New deal could alleviate grain supply crisis

Grain shipments from Ukraine’s Black Sea ports are expected to resume under the terms of new deal, brokered in Istanbul by Ukraine, Turkey, the UN and Russia.

The resumption of maritime grain exports from Ukraine would help in addressing the global food security crisis, which has been exacerbated by Russia’s unprovoked invasion of Ukraine, their destruction and theft of grain and the seizure and blockading of maritime ports.

Foreign secretary Liz Truss said: “Putin’s barbaric invasion of Ukraine has meant some of the poorest and most vulnerable people in the world are at risk of having nothing to eat. It is vital that Ukrainian grain reaches international food markets, and we applaud Turkey and the UN Secretary General for their efforts to broker this agreement.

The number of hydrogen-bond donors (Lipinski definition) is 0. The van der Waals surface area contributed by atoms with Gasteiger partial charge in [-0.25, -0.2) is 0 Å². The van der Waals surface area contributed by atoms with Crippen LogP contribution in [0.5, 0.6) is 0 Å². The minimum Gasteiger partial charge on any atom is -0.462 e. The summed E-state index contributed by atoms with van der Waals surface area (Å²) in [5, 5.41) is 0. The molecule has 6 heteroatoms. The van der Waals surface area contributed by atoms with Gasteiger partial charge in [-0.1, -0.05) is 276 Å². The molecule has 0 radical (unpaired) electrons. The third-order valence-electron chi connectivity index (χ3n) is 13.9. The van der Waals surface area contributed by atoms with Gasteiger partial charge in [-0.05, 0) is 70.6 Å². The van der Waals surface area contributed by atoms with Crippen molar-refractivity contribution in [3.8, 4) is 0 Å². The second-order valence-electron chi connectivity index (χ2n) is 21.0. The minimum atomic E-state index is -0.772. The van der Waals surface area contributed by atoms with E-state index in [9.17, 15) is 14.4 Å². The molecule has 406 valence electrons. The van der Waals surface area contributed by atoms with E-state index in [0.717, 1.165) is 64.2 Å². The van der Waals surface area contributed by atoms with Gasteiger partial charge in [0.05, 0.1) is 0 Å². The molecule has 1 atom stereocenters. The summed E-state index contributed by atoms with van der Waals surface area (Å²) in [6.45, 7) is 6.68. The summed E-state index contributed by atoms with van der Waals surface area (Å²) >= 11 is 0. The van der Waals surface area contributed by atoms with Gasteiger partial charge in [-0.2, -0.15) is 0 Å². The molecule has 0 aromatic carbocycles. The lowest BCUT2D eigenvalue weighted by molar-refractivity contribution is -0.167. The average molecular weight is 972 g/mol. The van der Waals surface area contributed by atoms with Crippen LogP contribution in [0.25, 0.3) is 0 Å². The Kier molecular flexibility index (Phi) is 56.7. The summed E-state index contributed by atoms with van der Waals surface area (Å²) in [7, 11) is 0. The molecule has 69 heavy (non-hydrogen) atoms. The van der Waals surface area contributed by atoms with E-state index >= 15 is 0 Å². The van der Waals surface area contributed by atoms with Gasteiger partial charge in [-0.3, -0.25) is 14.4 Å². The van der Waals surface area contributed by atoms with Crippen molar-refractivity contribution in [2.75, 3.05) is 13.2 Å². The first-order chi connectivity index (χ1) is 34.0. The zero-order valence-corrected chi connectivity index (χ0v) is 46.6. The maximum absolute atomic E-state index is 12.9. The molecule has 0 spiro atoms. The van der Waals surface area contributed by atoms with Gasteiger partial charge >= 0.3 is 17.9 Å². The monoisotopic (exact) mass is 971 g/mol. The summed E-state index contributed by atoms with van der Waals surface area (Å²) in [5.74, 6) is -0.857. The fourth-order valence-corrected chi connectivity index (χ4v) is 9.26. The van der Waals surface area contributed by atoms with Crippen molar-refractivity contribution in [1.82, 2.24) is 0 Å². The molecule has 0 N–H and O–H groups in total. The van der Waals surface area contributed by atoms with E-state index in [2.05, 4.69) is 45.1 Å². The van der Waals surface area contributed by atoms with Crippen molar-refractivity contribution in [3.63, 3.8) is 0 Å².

“The UK and our allies have been pushing hard to reach this point. Now this agreement must be implemented, and we will be watching to ensure Russia’s actions match its words. To enable a lasting return to global security and economic stability, Putin must end the war and withdraw from Ukraine.

Before the invasion of Ukraine, it was one of the largest exporters of grains and vegetable oils, exporting grain to meet the needs of hundreds of millions of people worldwide. In 2021 Ukraine provided 30.9% of Egypt’s grain and wheat consumption; 7.7% of Yemen’s; 7% of Bangladesh’s; 11.7% of Morocco’s. Previously 96% of Ukrainian grain was exported through the Black Sea.

See the next issue of CIR Magazine for more on the global food security crisis.

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